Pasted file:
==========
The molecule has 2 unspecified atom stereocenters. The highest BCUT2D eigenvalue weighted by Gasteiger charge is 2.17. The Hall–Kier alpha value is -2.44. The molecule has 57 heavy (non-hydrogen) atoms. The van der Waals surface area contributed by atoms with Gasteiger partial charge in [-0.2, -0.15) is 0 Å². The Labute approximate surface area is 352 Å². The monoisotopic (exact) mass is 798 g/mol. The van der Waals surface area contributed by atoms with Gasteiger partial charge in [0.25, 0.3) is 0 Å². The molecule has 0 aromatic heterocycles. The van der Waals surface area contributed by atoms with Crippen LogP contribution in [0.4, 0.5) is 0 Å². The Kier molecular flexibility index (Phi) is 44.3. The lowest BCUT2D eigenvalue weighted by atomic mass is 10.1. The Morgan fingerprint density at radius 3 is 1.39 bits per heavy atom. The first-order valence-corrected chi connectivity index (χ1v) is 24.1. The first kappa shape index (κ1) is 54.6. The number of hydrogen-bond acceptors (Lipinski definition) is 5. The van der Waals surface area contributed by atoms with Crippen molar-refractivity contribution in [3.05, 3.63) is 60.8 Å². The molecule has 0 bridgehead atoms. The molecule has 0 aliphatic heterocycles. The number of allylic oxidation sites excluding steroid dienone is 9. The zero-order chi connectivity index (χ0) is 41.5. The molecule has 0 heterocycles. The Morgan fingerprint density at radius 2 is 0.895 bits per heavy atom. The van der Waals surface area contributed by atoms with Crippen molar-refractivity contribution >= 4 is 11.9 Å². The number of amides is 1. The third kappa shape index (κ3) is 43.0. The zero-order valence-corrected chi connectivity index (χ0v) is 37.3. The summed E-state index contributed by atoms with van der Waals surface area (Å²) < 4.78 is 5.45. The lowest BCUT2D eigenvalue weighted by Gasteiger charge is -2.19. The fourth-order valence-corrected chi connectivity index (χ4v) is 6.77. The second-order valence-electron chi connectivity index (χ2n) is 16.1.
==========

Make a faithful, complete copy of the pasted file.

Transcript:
The molecule has 2 unspecified atom stereocenters. The highest BCUT2D eigenvalue weighted by Gasteiger charge is 2.17. The Hall–Kier alpha value is -2.44. The molecule has 57 heavy (non-hydrogen) atoms. The van der Waals surface area contributed by atoms with Gasteiger partial charge in [-0.2, -0.15) is 0 Å². The Labute approximate surface area is 352 Å². The monoisotopic (exact) mass is 798 g/mol. The van der Waals surface area contributed by atoms with Gasteiger partial charge in [0.25, 0.3) is 0 Å². The molecule has 0 aromatic heterocycles. The van der Waals surface area contributed by atoms with Crippen LogP contribution in [0.4, 0.5) is 0 Å². The Kier molecular flexibility index (Phi) is 44.3. The lowest BCUT2D eigenvalue weighted by atomic mass is 10.1. The Morgan fingerprint density at radius 3 is 1.39 bits per heavy atom. The first-order valence-corrected chi connectivity index (χ1v) is 24.1. The first kappa shape index (κ1) is 54.6. The number of hydrogen-bond acceptors (Lipinski definition) is 5. The van der Waals surface area contributed by atoms with Crippen molar-refractivity contribution in [3.05, 3.63) is 60.8 Å². The molecule has 0 bridgehead atoms. The molecule has 0 aliphatic heterocycles. The number of allylic oxidation sites excluding steroid dienone is 9. The zero-order chi connectivity index (χ0) is 41.5. The molecule has 0 heterocycles. The Morgan fingerprint density at radius 2 is 0.895 bits per heavy atom. The van der Waals surface area contributed by atoms with Crippen molar-refractivity contribution >= 4 is 11.9 Å². The number of amides is 1. The third kappa shape index (κ3) is 43.0. The zero-order valence-corrected chi connectivity index (χ0v) is 37.3. The summed E-state index contributed by atoms with van der Waals surface area (Å²) < 4.78 is 5.45. The lowest BCUT2D eigenvalue weighted by Gasteiger charge is -2.19. The fourth-order valence-corrected chi connectivity index (χ4v) is 6.77. The second-order valence-electron chi connectivity index (χ2n) is 16.1.